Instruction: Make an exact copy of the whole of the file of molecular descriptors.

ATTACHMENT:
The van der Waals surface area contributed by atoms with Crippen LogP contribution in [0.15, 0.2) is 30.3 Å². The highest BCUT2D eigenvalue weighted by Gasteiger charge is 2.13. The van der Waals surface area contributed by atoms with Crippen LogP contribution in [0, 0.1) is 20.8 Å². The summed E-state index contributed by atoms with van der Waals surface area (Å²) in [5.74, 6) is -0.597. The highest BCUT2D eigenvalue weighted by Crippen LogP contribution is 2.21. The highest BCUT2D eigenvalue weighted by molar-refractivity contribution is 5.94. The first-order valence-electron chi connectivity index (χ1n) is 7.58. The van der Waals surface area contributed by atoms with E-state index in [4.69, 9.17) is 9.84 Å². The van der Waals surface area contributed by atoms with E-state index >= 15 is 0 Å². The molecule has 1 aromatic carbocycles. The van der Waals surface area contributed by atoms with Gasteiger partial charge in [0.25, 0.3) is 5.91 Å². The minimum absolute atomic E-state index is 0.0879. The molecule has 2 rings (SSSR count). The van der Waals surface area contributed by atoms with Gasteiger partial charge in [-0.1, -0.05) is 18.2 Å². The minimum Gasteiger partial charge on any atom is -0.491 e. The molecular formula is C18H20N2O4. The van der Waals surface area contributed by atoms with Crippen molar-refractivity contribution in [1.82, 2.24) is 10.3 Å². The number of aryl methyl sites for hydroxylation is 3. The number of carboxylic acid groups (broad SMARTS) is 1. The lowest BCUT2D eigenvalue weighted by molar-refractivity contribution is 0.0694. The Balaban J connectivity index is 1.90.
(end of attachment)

The van der Waals surface area contributed by atoms with Crippen LogP contribution in [0.15, 0.2) is 30.3 Å². The highest BCUT2D eigenvalue weighted by Gasteiger charge is 2.13. The van der Waals surface area contributed by atoms with Crippen LogP contribution in [0, 0.1) is 20.8 Å². The summed E-state index contributed by atoms with van der Waals surface area (Å²) in [5.74, 6) is -0.597. The highest BCUT2D eigenvalue weighted by Crippen LogP contribution is 2.21. The highest BCUT2D eigenvalue weighted by molar-refractivity contribution is 5.94. The first-order valence-electron chi connectivity index (χ1n) is 7.58. The van der Waals surface area contributed by atoms with E-state index in [4.69, 9.17) is 9.84 Å². The van der Waals surface area contributed by atoms with E-state index >= 15 is 0 Å². The molecule has 1 aromatic carbocycles. The van der Waals surface area contributed by atoms with Gasteiger partial charge in [0.25, 0.3) is 5.91 Å². The minimum absolute atomic E-state index is 0.0879. The molecule has 2 rings (SSSR count). The van der Waals surface area contributed by atoms with Gasteiger partial charge in [-0.1, -0.05) is 18.2 Å². The minimum Gasteiger partial charge on any atom is -0.491 e. The molecular formula is C18H20N2O4. The van der Waals surface area contributed by atoms with Crippen molar-refractivity contribution in [1.82, 2.24) is 10.3 Å². The number of aryl methyl sites for hydroxylation is 3. The number of carboxylic acid groups (broad SMARTS) is 1. The lowest BCUT2D eigenvalue weighted by molar-refractivity contribution is 0.0694. The Balaban J connectivity index is 1.90.